World Library  
Flag as Inappropriate
Email this Article

Cultural-historical psychology

Article Id: WHEBN0007520313
Reproduction Date:

Title: Cultural-historical psychology  
Author: World Heritage Encyclopedia
Language: English
Subject: Large-group capacitation, List of Russian physicians and psychologists, List of Russian scientists, List of Russian people, Developmental psychology
Publisher: World Heritage Encyclopedia

Cultural-historical psychology

Cultural-historical psychology (also called the school of Vygotsky, sociocultural psychology, socio-historical psychology, activity theory, cultural psychology, cultural historical activity theory, and social development theory) is a psychological theory formed by Lev Vygotsky in the late 1920s, and further developed by his students and followers in Eastern Europe and worldwide. This theory focuses on how aspects of culture, such as values, beliefs, customs and skills, are transmitted from one generation to the next.[1] According to Vygotsky, social interaction, especially involvement with knowledgeable community or family members, helps children to acquire the thought processes and behaviours specific to their culture or society. The changes or growth that children experience as a result of these interactions differs greatly between cultures; this variance allows children to become competent in tasks important or necessary in their particular society.[1]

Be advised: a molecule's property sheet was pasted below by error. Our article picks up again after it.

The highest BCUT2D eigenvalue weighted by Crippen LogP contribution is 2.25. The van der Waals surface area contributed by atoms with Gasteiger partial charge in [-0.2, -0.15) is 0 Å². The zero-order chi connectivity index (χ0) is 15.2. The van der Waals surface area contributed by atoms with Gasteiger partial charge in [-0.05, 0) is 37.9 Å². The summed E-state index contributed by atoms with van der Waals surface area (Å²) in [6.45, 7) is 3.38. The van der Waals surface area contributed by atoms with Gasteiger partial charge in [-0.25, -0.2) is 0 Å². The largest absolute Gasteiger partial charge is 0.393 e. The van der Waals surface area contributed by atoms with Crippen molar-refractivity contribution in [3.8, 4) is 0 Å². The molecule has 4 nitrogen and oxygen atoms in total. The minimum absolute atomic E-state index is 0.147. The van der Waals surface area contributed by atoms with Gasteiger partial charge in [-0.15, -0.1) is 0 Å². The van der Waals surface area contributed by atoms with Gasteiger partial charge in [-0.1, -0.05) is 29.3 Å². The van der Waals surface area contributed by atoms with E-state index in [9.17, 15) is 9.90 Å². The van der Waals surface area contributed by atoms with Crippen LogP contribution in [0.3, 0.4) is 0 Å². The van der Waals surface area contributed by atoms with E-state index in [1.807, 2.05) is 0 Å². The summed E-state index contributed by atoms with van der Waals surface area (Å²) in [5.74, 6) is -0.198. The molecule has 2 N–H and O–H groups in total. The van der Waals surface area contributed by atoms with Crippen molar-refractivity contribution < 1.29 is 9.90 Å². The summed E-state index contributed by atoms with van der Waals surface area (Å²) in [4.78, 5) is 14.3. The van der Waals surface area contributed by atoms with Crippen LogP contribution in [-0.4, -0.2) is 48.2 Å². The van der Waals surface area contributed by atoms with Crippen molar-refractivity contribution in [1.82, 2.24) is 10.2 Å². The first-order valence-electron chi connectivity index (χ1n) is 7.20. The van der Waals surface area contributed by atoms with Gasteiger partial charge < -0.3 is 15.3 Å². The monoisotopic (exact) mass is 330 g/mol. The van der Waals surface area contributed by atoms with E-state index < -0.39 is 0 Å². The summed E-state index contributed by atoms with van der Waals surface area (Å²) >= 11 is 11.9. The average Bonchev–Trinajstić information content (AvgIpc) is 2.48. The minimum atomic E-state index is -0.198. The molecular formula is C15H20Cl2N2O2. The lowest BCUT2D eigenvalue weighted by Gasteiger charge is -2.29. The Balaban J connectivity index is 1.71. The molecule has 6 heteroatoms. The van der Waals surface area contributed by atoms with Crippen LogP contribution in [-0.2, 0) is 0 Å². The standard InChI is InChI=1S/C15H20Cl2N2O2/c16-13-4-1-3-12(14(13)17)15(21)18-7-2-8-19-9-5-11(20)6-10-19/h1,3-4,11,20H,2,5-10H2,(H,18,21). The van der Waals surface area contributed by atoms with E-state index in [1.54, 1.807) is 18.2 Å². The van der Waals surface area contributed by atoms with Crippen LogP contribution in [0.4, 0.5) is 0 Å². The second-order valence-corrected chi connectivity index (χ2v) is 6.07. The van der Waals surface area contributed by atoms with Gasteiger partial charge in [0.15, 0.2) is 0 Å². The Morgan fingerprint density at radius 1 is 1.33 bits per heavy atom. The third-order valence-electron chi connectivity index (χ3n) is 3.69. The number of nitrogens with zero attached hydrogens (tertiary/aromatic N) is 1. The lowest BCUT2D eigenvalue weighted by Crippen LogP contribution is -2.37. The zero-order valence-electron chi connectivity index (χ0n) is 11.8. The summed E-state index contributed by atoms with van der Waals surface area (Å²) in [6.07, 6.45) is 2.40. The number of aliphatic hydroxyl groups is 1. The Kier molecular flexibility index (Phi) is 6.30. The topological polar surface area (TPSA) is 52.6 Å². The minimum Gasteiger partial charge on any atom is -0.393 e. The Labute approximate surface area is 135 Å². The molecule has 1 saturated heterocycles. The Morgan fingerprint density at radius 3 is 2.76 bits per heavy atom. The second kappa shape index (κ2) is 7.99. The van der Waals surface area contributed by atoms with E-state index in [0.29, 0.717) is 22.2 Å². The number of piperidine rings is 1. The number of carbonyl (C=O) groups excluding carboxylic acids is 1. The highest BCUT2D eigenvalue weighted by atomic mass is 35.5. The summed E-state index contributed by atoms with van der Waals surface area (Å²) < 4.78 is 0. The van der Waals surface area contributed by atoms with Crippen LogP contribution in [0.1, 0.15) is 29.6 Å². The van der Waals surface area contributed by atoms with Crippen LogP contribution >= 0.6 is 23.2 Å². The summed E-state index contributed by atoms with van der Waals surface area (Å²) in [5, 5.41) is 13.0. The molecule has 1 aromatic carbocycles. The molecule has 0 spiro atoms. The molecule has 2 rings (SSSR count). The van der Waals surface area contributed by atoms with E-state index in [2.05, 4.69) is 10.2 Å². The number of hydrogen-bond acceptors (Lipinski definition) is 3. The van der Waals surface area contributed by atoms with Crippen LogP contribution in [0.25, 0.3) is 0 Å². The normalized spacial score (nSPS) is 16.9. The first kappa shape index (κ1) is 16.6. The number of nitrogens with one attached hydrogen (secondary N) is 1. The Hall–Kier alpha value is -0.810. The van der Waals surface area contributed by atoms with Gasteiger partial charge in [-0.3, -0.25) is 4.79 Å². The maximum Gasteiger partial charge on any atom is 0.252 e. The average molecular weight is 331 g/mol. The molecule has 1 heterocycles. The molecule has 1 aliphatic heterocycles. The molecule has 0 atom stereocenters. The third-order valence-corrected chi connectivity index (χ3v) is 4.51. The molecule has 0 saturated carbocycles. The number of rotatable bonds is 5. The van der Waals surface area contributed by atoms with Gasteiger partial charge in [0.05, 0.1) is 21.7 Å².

Emergence of the school

Cultural-historical psychology emerged in response to Cartesian dualism as a deliberate attempt to establish a new paradigm in psychological research that would overcome the narrow objectivism of behaviorism (John B. Watson) and subjectivism of the introspective psychology of Wundt, James, and others. Furthermore, it emerged in the 1700s just when the Silver Age, or Renaissance, of the Russian culture was in decline. It focuses on human development for making genetic claims regarding the function of the mind during activity. These claims could be part of, or a basis for, a return to the unity of human sciences.

Another major characteristic of cultural-historical psychology was its integration of various approaches and methods used to consolidate knowledge about humanity.[2]